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  • Amar
    Singh v.Frances Newton Hospital and
    Others


    2001 (1) CPR 379

        

    Consumer Protection Act. 1986- Section
    15 – Medical negligence – Father of
    complainant admitted in hospital of
    opposite party – Death alleged to have
    been caused due to carelessness of
    opposite party – FIR registered -
    Investigating officer approached Civil
    surgeon for obtaining report of Board
    of Doctors – Death of father of
    complainant as per report was due to
    Cardio Respiratory arrest which caused
    to coronary Artery disease and
    cerbrovarcular accident – Drugs given
    for treatment justified – death of
    complainant’s father natural death
    being old man of eighty years -
    District Forum held there was not any
    negligence or recklessnessor departure
    from treatment – Dismissed complaint -
    Appeal  – No legal infirmity in
    detailed and well reason order passed
    by District Forum.

      

    IMPORTANT POINT :-

    The doctor when consulted by patient
    owes him certain duties 

    (a) a duty of care in deciding whether
    to undertake the case 

    (b) a duty of care in deciding what
    treatment to give 

    (c) a duty of care in administration
    of that treatment .

      

    ORDER :-

    Davinder Kaur Bhamrah, Member – This
    is an appeal under Section 15 of the
    Consumer Protection Act, 1986, against
    the order dated 20-11-1998 passed by
    the District Consumer Disputes
    Redressal Forum , Ferozepur, for
    damages was dismissed. Aggrieved by
    allowing the calim of the appellant to
    the extent of full amount as mentioned
    in the complaint with costs
    throughout.

      

    Brief facts of cases are :-

    Shanker Singh aged 80 years, father of
    the complainant Amar Singh , was
    admitted in the Frances Newton
    Hospital on 19-7-1996. As per
    allegations of the complainant , the
    death ofhis father carelessness of the
    Opposite Party No. w, against the O.P.
    No. 2 with the ordes of the Hon’ble
    Punjab and Haryana High court. It is
    stated that the investigation officer
    of police approached the Civil Surgeon
    , Ferozepur Ex. R-3 for obtaining the
    opinion of the Board of Doctors . The
    Civil Surgeon , Ferozepur vide Ex.
    r-2, the death of the father of the
    complainant was due to
    “Cardio-respiratory arrest”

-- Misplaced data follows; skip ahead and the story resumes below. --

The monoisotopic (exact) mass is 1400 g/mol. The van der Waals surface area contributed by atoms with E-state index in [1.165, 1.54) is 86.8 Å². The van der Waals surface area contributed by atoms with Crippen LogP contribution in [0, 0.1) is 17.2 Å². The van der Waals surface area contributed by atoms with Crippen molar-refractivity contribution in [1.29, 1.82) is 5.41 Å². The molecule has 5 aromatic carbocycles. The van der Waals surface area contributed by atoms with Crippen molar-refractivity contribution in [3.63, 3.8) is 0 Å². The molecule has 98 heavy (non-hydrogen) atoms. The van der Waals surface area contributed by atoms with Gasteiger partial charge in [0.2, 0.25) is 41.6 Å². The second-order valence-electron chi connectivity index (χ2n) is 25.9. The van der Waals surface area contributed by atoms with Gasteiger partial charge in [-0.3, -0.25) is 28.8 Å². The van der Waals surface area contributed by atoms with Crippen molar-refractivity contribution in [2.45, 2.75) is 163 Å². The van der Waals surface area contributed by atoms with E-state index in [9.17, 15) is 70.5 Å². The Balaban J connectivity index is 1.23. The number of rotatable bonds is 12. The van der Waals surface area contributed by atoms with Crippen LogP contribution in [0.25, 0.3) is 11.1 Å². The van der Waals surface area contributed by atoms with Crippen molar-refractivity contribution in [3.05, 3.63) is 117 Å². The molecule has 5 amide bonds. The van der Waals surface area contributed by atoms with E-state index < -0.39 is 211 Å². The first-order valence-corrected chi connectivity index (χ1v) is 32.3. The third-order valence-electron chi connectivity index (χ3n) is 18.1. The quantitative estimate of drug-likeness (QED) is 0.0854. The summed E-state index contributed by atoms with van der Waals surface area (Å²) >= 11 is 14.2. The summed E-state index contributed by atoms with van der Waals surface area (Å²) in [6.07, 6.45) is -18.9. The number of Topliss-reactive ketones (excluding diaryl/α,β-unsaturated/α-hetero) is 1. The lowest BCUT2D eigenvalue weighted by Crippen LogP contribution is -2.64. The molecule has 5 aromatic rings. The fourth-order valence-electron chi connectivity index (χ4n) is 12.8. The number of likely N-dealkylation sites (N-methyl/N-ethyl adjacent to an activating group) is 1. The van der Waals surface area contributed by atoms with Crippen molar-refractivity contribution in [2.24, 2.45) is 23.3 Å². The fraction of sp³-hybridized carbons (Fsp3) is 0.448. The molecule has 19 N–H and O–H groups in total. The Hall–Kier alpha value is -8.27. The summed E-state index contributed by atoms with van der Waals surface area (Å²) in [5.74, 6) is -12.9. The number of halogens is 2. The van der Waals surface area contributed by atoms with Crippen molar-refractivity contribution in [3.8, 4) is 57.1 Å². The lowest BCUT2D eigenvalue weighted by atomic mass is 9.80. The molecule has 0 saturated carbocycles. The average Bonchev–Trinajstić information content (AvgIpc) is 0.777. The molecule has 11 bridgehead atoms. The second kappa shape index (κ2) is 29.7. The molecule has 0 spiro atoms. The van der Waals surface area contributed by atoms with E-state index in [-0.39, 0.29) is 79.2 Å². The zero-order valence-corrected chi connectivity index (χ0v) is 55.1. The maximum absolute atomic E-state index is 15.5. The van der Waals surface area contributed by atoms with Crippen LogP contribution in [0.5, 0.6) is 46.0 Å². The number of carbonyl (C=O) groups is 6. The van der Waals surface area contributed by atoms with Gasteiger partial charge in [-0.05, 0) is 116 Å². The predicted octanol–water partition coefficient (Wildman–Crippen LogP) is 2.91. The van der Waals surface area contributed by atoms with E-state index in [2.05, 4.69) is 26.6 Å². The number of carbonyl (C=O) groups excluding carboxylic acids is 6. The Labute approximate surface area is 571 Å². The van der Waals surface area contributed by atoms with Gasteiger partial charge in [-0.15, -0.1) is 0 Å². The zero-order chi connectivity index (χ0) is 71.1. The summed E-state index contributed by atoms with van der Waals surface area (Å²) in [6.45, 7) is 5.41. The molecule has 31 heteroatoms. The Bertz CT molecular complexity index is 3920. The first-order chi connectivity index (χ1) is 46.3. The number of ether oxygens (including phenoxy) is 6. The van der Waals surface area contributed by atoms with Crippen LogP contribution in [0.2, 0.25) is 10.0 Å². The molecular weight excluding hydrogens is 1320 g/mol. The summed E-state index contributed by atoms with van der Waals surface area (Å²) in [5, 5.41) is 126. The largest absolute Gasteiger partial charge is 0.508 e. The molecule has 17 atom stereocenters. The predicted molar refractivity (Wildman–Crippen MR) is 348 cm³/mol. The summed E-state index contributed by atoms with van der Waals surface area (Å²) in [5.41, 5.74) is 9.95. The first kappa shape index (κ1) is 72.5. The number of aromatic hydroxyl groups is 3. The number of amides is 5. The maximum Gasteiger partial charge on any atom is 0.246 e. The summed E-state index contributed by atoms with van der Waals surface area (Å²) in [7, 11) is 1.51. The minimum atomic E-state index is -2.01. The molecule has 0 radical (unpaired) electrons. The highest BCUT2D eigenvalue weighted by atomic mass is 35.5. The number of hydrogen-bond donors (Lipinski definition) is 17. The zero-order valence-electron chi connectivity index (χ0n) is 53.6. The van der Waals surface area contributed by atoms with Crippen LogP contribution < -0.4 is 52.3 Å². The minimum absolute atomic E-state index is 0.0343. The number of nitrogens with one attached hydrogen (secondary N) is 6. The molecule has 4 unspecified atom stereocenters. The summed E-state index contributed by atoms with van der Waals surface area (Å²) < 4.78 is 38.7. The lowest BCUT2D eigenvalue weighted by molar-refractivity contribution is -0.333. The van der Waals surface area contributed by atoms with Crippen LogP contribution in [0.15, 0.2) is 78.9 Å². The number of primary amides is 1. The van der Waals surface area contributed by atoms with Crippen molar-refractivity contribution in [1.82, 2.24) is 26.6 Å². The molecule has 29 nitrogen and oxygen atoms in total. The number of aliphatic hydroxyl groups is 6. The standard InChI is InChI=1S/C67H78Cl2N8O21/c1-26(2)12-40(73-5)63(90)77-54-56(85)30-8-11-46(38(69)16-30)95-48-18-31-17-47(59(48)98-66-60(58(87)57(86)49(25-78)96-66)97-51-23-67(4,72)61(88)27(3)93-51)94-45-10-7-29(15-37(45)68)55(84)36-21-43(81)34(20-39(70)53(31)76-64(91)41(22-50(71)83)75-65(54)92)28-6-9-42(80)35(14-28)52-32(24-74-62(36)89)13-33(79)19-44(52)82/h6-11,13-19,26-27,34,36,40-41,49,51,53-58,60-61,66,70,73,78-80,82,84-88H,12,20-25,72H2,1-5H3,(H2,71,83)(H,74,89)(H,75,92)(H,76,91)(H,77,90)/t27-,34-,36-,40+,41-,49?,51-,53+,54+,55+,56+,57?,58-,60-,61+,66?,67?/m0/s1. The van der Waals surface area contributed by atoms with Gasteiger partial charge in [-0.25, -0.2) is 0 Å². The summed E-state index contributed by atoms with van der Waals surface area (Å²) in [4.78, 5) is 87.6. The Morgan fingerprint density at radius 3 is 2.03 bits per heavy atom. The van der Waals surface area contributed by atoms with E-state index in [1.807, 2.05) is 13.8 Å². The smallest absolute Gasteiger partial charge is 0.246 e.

which caused to the “Coronary
    Artery disease and cerebrovarcular
    accident” and the drugs which
    were given for treatment were
    justified. After obtaining the said
    report of the Board of Doctors. The
    investigating Officer of police sought
    opinion of the D.A (Legal) Ferozepur
    vide Ex R-4. The Deputy D.A. (Legal)
    Ferozepur made his report Ex. R-5
    dated 27-11-1997 vide which he opined
    that the treatment and medicines given
    to Shanker Singh, father of
    complainant were justified and death
    of Shanker Singh was natural death
    being an old man of 80 years and he
    recommended the case for cancellation.

      

    After perusing the record, the
    District Forum reached the conclusion
    recklessness or departure from
    accepted and establlished rules of
    treatment, on the complainant has
    badly failed to prove his case by
    leading any cogent and convincing
    evidence and dismissed the complaint .

     

    In the appeal before us , it has been
    stated that the death of the father of
    the complainant after two days of
    admission in the hospital with no
    serious allment itself goes to show
    that the patient died due to the utter
    rashness and negligence on the part of
    O.P. No. 2 and hence it is deficiency
    in rendering service and the prayer is
    to compensate the appelant for the
    amount claimed by him.

      

    The question which arises for
    consideration in this appeal is
    whether O.P. No. 2 can be held liable
    for any negligence in discharge of his
    duty as  a physician ?

      

    The patient Shanker Singh was brought
    to the hospital on 19-7-1996 at 5:00
    p.m. with complaint of weakness of
    left side of body two hours prior to
    admission . On admission his pulse was
    80/min. regular, B.P. 160./86 mm. Hg.
    Respiration rate 20/min. A diagnosis
    of cerebrovascular accident with
    left-side hemiparesis was made. The
    appropriate treatment was given and
    investigation were carried out. Chest
    X-rayshowed the consistent with age.
    arctic calcification was seen. ECG old
    anterior wall myocardial infarction
    with the lateral wall and apicil
    Ischemic changes were seen. On follow
    up on 20th July, 1996 , his condition
    was stable, he had slight fever. On
    21st morning rounds general condition
    was stable ,he had slight fever. On
    21st morning rounds genreal condition
    was better but there were ‘ronchi’ in
    chest. So injection Lasic and
    injection Derephyllin were ordered and
    given at 10:20 a.m. , the patient
    suffered respiratory arrest followed
    bu cardiac arrest. Resuscitation
    methods were tried but proved
    unsuccessful and the patient was
    declared dead at 10:40 a.m. The cause
    of death being Cardio Respiratory
    Arrest’ and precipitating causes
    mentioned as ‘ Ischaemic Heart
    Disease’ Cerebrovascular.

      

    The diagnosis and treatment given by
    the O.P. No. 2 has been challenged buy
    the complainant levelling allegations